Kings. This short passage is a wonderfully condensed summary of the mystic way. We find the great prophet Elijah in desperate straits. Having shown the mighty power of God in contrast to the powerlessness of the prophets of Baal, Elijah massacred his opponents. Not a good career move as the autocratic Queen Jezebel was their patron. She sent Elijah a message to the effect that he was now Public Enemy No. 1, and would be hunted down and executed. Elijah, very much back in the all-too real world, has run away and we pick up the story with him under a tree ready to die. In other words, he is at the purgative stage. He is face to face with his own powerlessness and inadequacy. He has withdrawn to the desert. He surrenders his life to the Lord. He confesses his sin: "I am no better than my ancestors" (presumably he had thought he was!). In abject poverty of spirit he falls asleep, or perhaps enters a mystical trance. Either way he encounters an angel, an entity from the spiritual realm, who touches him, speaks to him, and even provides him with hot bread and water. The recovery has begun: he eats and drinks, taking in this heavenly nourishment. But once is not enough. He falls down again, and the whole experience is repeated; but notice the extra words the angel speaks this time, "for the journey is too much for you". He cannot complete the journey back to God in his own strength; he needs to continue to draw sustenance from this heavenly bread and water. This is the basic truth learnt at the illuminative stage. That done, Elijah sets off on a journey of forty days and nights (think of the connections we can make with that period) until he comes to "the mountain of the Lord". He has reached the unitive stage.
Taking It Personally.
· This is a good passage for the prayer of imagination. Enter into Elijah's experience as much as you can. Feel his fear and exhaustion, as he realises that there is nothing he can do to improve his lot. But a fresh start is given to him, and he meets God.
· Can you recall an occasion in your own life where you were dominated by feelings of fear, or hopelessness, or inadequacy? Who or what got you through it?
· Continue to be very aware of this wonderful symbol of bread whenever you eat any.
· Have you had a "mountaintop experience" when you felt particularly close to God?
· Between the tree of hopelessness and the Mountain of God, where are you at this time?
Ephesians. After some of the marvellous visions of the big picture variety, St Paul brings us right back to the nitty-gritty; and in doing so gives us two things. First, here is a classic illustration of the work to be done by anyone who wants to start out on the mystic way. It begins with purgation. And secondly, in harmony with Evelyn Underhill's argument, he emphasises that the whole point of the life of faith is the benefit of others. We must abandon falsehood and speak truthfully "to our neighbours". We must not steal, but work honestly "so that we may have something to share with those in need". We must control our tongues and speak "only what is helpful for building others up according to their needs, that it may benefit those who listen". Turning from the negative to the positive, we must strive to be "kind and compassionate to one another, forgiving each other". In short, we are to be "imitators of God...and live a life of love". Evelyn couldn't have put it better.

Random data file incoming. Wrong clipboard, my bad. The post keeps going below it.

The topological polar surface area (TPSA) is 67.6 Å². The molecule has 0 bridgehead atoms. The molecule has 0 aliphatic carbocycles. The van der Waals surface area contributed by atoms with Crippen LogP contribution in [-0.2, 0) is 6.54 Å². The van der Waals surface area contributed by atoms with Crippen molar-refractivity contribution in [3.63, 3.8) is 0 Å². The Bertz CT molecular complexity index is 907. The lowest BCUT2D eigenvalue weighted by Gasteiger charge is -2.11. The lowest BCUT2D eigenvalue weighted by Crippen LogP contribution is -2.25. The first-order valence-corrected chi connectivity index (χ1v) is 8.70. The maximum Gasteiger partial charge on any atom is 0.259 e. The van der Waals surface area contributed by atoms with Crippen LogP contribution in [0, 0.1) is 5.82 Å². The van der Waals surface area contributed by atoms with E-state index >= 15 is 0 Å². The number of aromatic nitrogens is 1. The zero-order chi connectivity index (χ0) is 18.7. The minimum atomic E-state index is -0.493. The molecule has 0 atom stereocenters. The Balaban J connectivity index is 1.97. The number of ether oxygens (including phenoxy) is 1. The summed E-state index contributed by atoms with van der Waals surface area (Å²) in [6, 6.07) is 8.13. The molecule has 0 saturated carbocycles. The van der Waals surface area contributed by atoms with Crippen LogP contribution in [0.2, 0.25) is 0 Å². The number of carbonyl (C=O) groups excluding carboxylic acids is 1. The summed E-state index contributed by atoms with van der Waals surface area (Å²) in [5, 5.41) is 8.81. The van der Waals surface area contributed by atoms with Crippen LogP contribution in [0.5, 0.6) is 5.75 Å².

Taking It Personally.
· This is a clear invitation to do our own spiritual stock-take. Work carefully through the passage. Which part strikes you as most challenging?
· Notice verse 26 assumes that we will be angry from time to time: it's what we do in that state that he warns about. Does that help? (However, in verse 31 he tells us to get rid of anger, so perhaps it doesn't!)
· Notice, too, the reference in verse 30 to the Holy Spirit. Again, he assumes that the Holy Spirit is at work in our lives, prompting and guiding us along the way. To "grieve the Holy Spirit" probably means to "decline to follow his promptings". Are you aware of doing that from time to time?
· When you have finished your stock-take, confess your sins to God and be assured of his forgiveness. Is there anybody you need to forgive?
John. This is the third instalment out of five passages drawn from chapter 6 of St John's Gospel. Following Evelyn Underhill's approach, we can say that John found that one element of his experience of union with God could be described as nourishing or sustaining, the obvious symbol of which was (and is) bread. And so he has constructed this chapter to try to convey the richness of this aspect of his experience to the people in his faith community at Ephesus. First, he draws on the "Jesus tradition", finding the story of the Feeding of the Five Thousand", and gives it his own take. Two weeks ago I drew attention to the rather strange interlude of the walking on the water. What has that got to do with bread; and if the answer is nothing, why is it in this chapter that otherwise deals exclusively with bread? Well, I'm still pondering, but here's a wild suggestion. Given that we return to the non-comprehension, material-spiritual confusion in verses 26 and 27, could it be that this interlude illustrates that the disciples are still at the point where they can only receive Jesus (let him into their boat) when he comes to them on the surface of things? They are not yet ready for anything g deeper?
Just a thought: back to today's passage. John clearly has the wilderness feeding in mind as he ponders the experience of being nourished or fed or sustained through the Spirit of Christ. Is Jesus then another Moses? In a sense, but Jesus is far more than that. Jesus is not just the medium through which God supplies bread to his people, Jesus is the bread himself. Where could such an extraordinary idea have come from? Answer, the Eucharistic practice of the Church that would have already been well established by then.
Three other things here. First, we have the classic misunderstanding between material and spiritual bread throughout this passage. Secondly, in verse 42 we have a wonderful example of how John borrows from the Jesus tradition and uses it for a very different purpose: see Mark 6:3, and Luke 4:22. Thirdly, in verse 43 there is the clever use of the idea of the people "grumbling among themselves", which immediately takes us back to the Israelites in the desert.
Finally, John gives us an "Underhill" clue in verse 45. Drawing on Isaiah 54:13, Jesus reminds us that one day everyone "will be taught by God" – that is, we will no longer have to rely on particularly gifted prophets and mystics. See also Numbers 11:29. This is the meaning of Pentecost, as Peter explained it in Acts 2, drawing on Joel's prophecy in Joel 2:28-32.
I rest Evelyn's case, and I invite you to take it personally.